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Apr 12, 2022Insights

What is UMR?


As a result of the global financial crisis, the G20 countries committed themselves to reforming the Over the Counter (OTC) derivatives market. There were two main components to these reforms; the first was that standardized derivatives would be cleared at central counterparties (CCPs) to help mitigate the counterparty credit risk presented by bilateral trading.

The second was that non-standardized derivatives unsuitable for central clearing could remain bilaterally traded, but would be subject to Initial Margin and Variation Margin requirements to protect each counterparty from the failure of the other. In the following years, this broad outline was further developed and refined by BCBS-IOSCO and ultimately adopted by market supervisors in Australia, Canada, the European Union, Hong Kong, Japan, Korea, Singapore, Switzerland and the United States. Between 2016 and 2020 the first four phases of noncleared margin requirements (UMR) were introduced across the globe, bringing the largest non-cleared derivatives users into scope under these new rules. According to the US Commodity Futures Trading Commission, “while phases 1 through 4 capture just over 40 entities,” Phase 5 could bring hundreds of entities in scope. Phase 6, which was delayed until September of 2022 due to the global pandemic, may see over 500 entities in scope under the complex Global UMR rules.

Am I in scope?

Determining whether you are in-scope is based on whether your average aggregate notional amount (AANA) of non-cleared OTC derivatives exceed a certain threshold over a defined period. This is generally referred to as the AANA calculation. Hazeltree AANA estimator provides a daily view of your AANA and can serve as an early warning to clients as they approach these amounts.

  • For September 2021, also known as Phase 5, the AANA threshold amount is 50 Billion.
  • For September 2022, Phase 6, the AANA threshold amount is 8 Billion.

I’m in scope, what do I need to do?

While you may be in scope of the UMR rules due to breaching the AANA threshold, you may not be required to post collateral just yet. The regulations allow for an initial margin threshold to be applied, as agreed between the parties, up to a regulatory maximum of $50mm in the US or €50mm in Europe.

Non-US/EU jurisdictions allow roughly equivalent maximum thresholds. While the IM threshold can provide some temporary relief, it’s important to note that regulators have been clear that parties who breach the IM threshold must be in position to post and receive collateral immediately (on the same day that the breach occurs).

Before collateral can be posted or received, there are several factors that need to be considered:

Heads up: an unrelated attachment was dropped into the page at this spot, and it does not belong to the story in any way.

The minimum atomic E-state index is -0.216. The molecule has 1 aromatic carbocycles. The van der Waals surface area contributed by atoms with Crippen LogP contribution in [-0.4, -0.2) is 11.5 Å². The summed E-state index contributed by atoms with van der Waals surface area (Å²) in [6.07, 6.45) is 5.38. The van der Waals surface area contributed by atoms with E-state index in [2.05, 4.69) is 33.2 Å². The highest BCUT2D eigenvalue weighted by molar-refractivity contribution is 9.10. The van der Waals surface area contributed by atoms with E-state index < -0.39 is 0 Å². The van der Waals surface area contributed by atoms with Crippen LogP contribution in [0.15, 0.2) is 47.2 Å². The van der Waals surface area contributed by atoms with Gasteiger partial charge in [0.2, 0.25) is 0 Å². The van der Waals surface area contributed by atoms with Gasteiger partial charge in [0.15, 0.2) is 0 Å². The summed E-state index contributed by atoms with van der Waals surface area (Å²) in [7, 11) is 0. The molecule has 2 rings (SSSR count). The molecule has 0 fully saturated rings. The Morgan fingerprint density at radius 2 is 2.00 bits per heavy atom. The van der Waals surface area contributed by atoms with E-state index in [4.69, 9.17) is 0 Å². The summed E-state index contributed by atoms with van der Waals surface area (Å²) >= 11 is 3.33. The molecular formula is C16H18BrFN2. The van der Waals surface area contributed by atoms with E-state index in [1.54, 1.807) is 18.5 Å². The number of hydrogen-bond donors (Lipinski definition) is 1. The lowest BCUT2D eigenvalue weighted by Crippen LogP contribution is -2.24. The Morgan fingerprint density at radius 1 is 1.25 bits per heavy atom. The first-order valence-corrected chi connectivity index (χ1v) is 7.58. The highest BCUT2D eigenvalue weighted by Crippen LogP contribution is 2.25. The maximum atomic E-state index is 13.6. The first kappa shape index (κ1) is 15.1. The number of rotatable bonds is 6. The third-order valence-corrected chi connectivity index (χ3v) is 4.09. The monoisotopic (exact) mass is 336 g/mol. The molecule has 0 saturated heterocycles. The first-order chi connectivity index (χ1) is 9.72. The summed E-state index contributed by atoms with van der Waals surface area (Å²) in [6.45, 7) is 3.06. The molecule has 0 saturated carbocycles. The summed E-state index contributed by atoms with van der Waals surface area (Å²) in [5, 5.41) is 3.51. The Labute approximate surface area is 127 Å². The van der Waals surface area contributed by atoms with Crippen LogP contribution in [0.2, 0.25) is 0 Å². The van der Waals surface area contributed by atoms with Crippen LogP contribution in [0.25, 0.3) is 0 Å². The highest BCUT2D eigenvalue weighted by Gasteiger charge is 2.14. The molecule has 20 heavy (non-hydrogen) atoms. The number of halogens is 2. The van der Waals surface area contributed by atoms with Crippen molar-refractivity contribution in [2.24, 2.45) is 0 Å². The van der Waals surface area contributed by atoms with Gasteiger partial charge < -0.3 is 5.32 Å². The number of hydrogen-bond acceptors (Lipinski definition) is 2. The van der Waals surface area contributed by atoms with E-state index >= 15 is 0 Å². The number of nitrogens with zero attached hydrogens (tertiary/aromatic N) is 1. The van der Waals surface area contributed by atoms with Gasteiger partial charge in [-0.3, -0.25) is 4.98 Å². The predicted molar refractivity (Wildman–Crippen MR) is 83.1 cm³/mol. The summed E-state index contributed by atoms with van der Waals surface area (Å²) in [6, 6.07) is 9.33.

Firstly, legal agreements need to be negotiated.

  • Reg IM CSA- with your trading counterparties
  • Collateral Account Control Agreement (CACA)- with both the counterparty and Segregation Agent
  • Custody agreement with your Segregation agent, provides custodial and safekeeping of collateral assets
  • Collateral Schedule- with your trading counterparty and Segregation agent, provides the guidelines of what collateral will be acceptable to be held in the segregated account

Secondly, you will need to determine which model you will use to determine the amount of margin to post.

  • Schedule – Pre-determined percentage by asset type
    • Often results in a higher IM amount to be posted
  • SIMM – Complex risk-based model
    • Will you calculate the SIMM value internally (and get regulatory approval)
    • Hire a third-party agent to calculate on your behalf
    • Have your trading counterparty provide the value

Thirdly, once the margin calculation model is selected, determine which approach will be used when Reg IM and House IA both exist. The industry has defined 3 possible approaches to handle this situation:

  • Distinct Approach – Both requirements are met via two distinct flows, IM directed to the segregated account and the House IA to counterparty
  • Greater of Approach – Whichever amount is greater is deposited into the segregated account
  • Allocated Approach – IM is deposited into the segregated account, remaining IA allocated to dealer

Finally, setting up systems and processes to administer Initial Margin. The use of technology and advanced workflow connectivity between your trading counterparties, your custodian and segregation agent are critical. Margin flows may occur each day, and the ability to monitor these regulatory-mandated flows is critical.